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Tubeless Made Easy: Milkit System Review 5

From the rim tape to the sealant, Milkit's full system of tubeless products was designed to improve the tubeless experience.

Tubeless Made Easy: Milkit System Review

Tubeless technologies have gotten much better over the years, but things can still get a bit messy from time to time when it comes to seating tires and manipulating sealants. Swiss company Milkit is on a mission to improve your tubeless life, and they’ve developed a whole system that makes adding, monitoring and replacing your sealant more convenient. They also have an excellent rim tape and a tubeless booster to make sure you can always get your tires seated. We’ve been using it all for a few months now, keep reading to find out how we’ve been getting along!

Company Background

The founders of Milkit, a couple of product developers and bike nerds working for a company doing development work for Scott and BMC in Switzerland, first stated thinking about how to make tubeless life better in 2013, when they ran into issue with their sealant during a bike trip to Moab. In 2014 they quit their jobs and started working on their idea in earnest. This led to the founding of Milkit in 2015, when they also undertook their first financing round to fund the tooling needed for the first products. In 2016 they were on the market with a sealant, with slow initial growth for the first couple of years. In 2019, the growth rate increased, and the launch of additional products set Milkit down the path of becoming “the tubeless company” as opposed to just “the sealant company”. The COVID bike boom proved highly beneficial for Milkit as well, with sales doubling each year over the past two years and a new, 1.5M Swiss Franc funding round secured to fuel further growth.

The Milkit team receiving a Swiss start-up award in 2014.

Milkit manufactures its products in Germany, although some components originate elsewhere in Europe – this has helped with keeping lead times under control during these times of industry-wide manufacturing delays, most notably in Asia. The main warehouse is in Europe, but the company has now opened a US warehouse too. Amazon and ShipBob are used to fulfil direct US orders, making for a much more convenient shopping experience stateside. A growing network of distributors and dealers ensures availability in many countries around the world now as well, and OE deals with Propain and Newmen as well as talks with other bike and component brands could lead to Milkit products popping up on more and more whole bike builds in the future. 

Initial Impressions

The heart of the Milkit system is the valve stem. By adding a set of rubber flaps to the tire side of the stem, Milkit has created a valve from which the core can be removed without causing the tire to lose any pressure. The flaps also prevent the tire sealant from reaching the valve core, which should help minimize the risk of clogged valves. This also means that the Presta valve core needs to be fitted with a small extra plunger of its own to help push open the flaps of the stem for deflating the tire.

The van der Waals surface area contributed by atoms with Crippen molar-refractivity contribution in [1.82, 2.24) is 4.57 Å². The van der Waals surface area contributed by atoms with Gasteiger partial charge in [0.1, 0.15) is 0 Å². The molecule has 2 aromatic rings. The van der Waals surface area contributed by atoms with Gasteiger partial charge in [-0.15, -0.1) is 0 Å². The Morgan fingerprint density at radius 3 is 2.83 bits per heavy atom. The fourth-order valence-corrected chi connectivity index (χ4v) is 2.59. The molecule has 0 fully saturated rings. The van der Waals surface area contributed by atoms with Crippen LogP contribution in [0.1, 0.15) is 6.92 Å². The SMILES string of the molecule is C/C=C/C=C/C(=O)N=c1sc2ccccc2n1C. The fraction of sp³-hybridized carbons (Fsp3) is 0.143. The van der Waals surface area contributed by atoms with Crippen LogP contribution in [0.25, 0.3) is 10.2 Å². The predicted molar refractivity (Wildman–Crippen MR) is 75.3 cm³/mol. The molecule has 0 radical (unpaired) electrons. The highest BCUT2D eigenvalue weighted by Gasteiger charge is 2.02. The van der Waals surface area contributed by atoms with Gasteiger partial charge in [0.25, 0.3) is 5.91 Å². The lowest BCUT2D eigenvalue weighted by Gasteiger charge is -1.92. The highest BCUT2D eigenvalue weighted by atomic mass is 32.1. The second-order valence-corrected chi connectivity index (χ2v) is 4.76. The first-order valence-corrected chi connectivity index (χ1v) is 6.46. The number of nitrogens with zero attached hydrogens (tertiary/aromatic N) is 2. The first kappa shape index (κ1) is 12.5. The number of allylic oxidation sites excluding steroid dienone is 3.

To fill sealant via this special valve, you need a syringe and a small straw to push past the internal valve flaps. The Milkit syringe is equipped with a shut-off valve, which helps control the pressure in the system once the straw is pushed into the valve. There is also a backstop in the syringe itself, to prevent the plunger flying out and you getting covered in tubeless goo once the syringe is pressurized. This was actually an issue on previous iterations of the Milkit product, so we’re glad to see they’ve addressed it here.


Converting your tires to tubeless usually starts with the rim tape. Milkit tested a lot of different options before they settled on the final version – a strong tape that is just flexible enough to conform to the rim tape. To carry out the testing, the company developed a machine to test rim tape inhouse. The machine simulates a rim hole and applies increasing air pressure to the tape up to the point of failure. Milkit found a big variance in the strengths of different tapes available on the market. They also developed a pressure-sensitive glue that is particularly well suited to this application. 


One of the challenges of going tubeless is being able to seat a tire on a rim – a floor pump is often enough but will not deal with 100% of tire/rim combinations out there. Older and/or worn tires may also present an additional challenge. If you have access to a compressor this is never an issue, but many weekend warriors or even home mechanics do not. To provide a simple and in-expensive option, Milkit developed the Booster. It consists of a compact bottle equipped with a special two-way valve that can be pumped up to 160 psi of pressure using a regular floor pump. You then press the special nozzle of the Booster onto your valve stem to release a powerful surge of air that will seat the tire on the rim instantly. This idea is far from new, but Milkit has their own take on the concept: the Booster provides a very strong and fast surge to get that initial tire “pop” – oh and the bottle is sold with a regular cap as well, making it suitable to use for carrying drinking water when you don’t need it to seat your tires (the internal surface of the bottle features a food-grade coating).


To conclude this initial overview section, let’s take a look at the Milkit sealant. Based on a mix of synthetic latex and microfibers, it was designed specifically to stay homogenous and fresh for a long time (it will last for at least 5 years in the bottle, says the company). Aside from the economical and green aspect of not having to discard product too often, this also translates to the sealant staying functional in your tires for longer. The synthetic latex means there is no need for ammonia or other aggressive chemicals, and the water-based formula makes it easy to wash off as well. The company claims it coats the inside of the tire more evenly and that it will seal holes “up to 6 millimeters in diameter” – in temperatures ranging from -20° to +50° C (-4° – 122° F).


Milkit Tubeless System In Use